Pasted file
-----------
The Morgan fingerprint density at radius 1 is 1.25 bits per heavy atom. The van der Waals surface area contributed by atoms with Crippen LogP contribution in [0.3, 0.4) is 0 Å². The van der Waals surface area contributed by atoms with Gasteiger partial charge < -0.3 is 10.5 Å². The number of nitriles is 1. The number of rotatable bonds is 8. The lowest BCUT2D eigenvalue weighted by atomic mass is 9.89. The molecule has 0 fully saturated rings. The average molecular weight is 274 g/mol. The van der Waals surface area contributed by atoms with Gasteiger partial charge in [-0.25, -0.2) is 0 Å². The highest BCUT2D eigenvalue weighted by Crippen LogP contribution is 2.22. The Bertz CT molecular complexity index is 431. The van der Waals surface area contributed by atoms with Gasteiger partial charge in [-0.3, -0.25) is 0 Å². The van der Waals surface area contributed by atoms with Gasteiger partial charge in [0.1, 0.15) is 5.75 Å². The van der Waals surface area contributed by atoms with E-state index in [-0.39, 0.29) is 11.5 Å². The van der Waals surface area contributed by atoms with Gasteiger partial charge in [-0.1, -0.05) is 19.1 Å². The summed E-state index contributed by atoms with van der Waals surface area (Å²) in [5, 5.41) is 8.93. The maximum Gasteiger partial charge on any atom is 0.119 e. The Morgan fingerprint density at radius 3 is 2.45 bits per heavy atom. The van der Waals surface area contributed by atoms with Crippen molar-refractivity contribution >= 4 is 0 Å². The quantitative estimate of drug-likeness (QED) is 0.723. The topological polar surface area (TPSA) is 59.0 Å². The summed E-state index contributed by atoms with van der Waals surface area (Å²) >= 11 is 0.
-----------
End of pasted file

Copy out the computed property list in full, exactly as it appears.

The Morgan fingerprint density at radius 1 is 1.25 bits per heavy atom. The van der Waals surface area contributed by atoms with Crippen LogP contribution in [0.3, 0.4) is 0 Å². The van der Waals surface area contributed by atoms with Gasteiger partial charge < -0.3 is 10.5 Å². The number of nitriles is 1. The number of rotatable bonds is 8. The lowest BCUT2D eigenvalue weighted by atomic mass is 9.89. The molecule has 0 fully saturated rings. The average molecular weight is 274 g/mol. The van der Waals surface area contributed by atoms with Gasteiger partial charge in [-0.25, -0.2) is 0 Å². The highest BCUT2D eigenvalue weighted by Crippen LogP contribution is 2.22. The Bertz CT molecular complexity index is 431. The van der Waals surface area contributed by atoms with Gasteiger partial charge in [-0.3, -0.25) is 0 Å². The van der Waals surface area contributed by atoms with Gasteiger partial charge in [0.1, 0.15) is 5.75 Å². The van der Waals surface area contributed by atoms with E-state index in [-0.39, 0.29) is 11.5 Å². The van der Waals surface area contributed by atoms with Gasteiger partial charge in [-0.1, -0.05) is 19.1 Å². The summed E-state index contributed by atoms with van der Waals surface area (Å²) in [5, 5.41) is 8.93. The maximum Gasteiger partial charge on any atom is 0.119 e. The Morgan fingerprint density at radius 3 is 2.45 bits per heavy atom. The van der Waals surface area contributed by atoms with Crippen molar-refractivity contribution >= 4 is 0 Å². The quantitative estimate of drug-likeness (QED) is 0.723. The topological polar surface area (TPSA) is 59.0 Å². The summed E-state index contributed by atoms with van der Waals surface area (Å²) >= 11 is 0.